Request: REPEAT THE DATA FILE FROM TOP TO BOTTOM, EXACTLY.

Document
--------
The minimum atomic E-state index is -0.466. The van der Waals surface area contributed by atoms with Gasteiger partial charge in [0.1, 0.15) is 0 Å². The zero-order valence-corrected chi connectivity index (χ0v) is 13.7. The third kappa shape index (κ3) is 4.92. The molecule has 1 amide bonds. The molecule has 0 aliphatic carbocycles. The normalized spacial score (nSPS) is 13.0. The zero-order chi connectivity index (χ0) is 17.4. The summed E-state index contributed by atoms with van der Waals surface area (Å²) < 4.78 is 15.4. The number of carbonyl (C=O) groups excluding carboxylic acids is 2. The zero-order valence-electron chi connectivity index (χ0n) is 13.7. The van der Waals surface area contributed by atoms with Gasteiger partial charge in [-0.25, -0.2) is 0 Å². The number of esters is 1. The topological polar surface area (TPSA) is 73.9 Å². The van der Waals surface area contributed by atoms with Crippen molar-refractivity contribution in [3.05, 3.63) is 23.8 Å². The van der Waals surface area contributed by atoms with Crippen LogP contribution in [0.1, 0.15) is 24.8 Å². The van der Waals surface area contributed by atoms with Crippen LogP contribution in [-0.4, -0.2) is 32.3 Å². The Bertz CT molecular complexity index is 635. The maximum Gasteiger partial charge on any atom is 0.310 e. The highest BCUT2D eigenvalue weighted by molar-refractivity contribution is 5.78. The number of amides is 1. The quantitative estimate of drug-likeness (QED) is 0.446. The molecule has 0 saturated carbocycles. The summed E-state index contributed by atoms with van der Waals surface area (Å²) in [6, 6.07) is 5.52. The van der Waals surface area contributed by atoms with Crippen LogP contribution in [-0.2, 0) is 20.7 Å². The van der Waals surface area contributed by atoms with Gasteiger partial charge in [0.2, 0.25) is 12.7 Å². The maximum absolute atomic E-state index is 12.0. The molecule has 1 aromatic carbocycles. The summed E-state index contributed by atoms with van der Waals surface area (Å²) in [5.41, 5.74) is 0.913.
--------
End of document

The minimum atomic E-state index is -0.466. The van der Waals surface area contributed by atoms with Gasteiger partial charge in [0.1, 0.15) is 0 Å². The zero-order valence-corrected chi connectivity index (χ0v) is 13.7. The third kappa shape index (κ3) is 4.92. The molecule has 1 amide bonds. The molecule has 0 aliphatic carbocycles. The normalized spacial score (nSPS) is 13.0. The zero-order chi connectivity index (χ0) is 17.4. The summed E-state index contributed by atoms with van der Waals surface area (Å²) < 4.78 is 15.4. The number of carbonyl (C=O) groups excluding carboxylic acids is 2. The zero-order valence-electron chi connectivity index (χ0n) is 13.7. The van der Waals surface area contributed by atoms with Gasteiger partial charge in [-0.25, -0.2) is 0 Å². The number of esters is 1. The topological polar surface area (TPSA) is 73.9 Å². The van der Waals surface area contributed by atoms with Crippen molar-refractivity contribution in [3.05, 3.63) is 23.8 Å². The van der Waals surface area contributed by atoms with Crippen LogP contribution in [0.1, 0.15) is 24.8 Å². The van der Waals surface area contributed by atoms with Crippen LogP contribution in [-0.4, -0.2) is 32.3 Å². The Bertz CT molecular complexity index is 635. The maximum Gasteiger partial charge on any atom is 0.310 e. The highest BCUT2D eigenvalue weighted by molar-refractivity contribution is 5.78. The number of amides is 1. The quantitative estimate of drug-likeness (QED) is 0.446. The molecule has 0 saturated carbocycles. The summed E-state index contributed by atoms with van der Waals surface area (Å²) in [6, 6.07) is 5.52. The van der Waals surface area contributed by atoms with Crippen LogP contribution in [-0.2, 0) is 20.7 Å². The van der Waals surface area contributed by atoms with Gasteiger partial charge in [0.2, 0.25) is 12.7 Å². The maximum absolute atomic E-state index is 12.0. The molecule has 1 aromatic carbocycles. The summed E-state index contributed by atoms with van der Waals surface area (Å²) in [5.41, 5.74) is 0.913.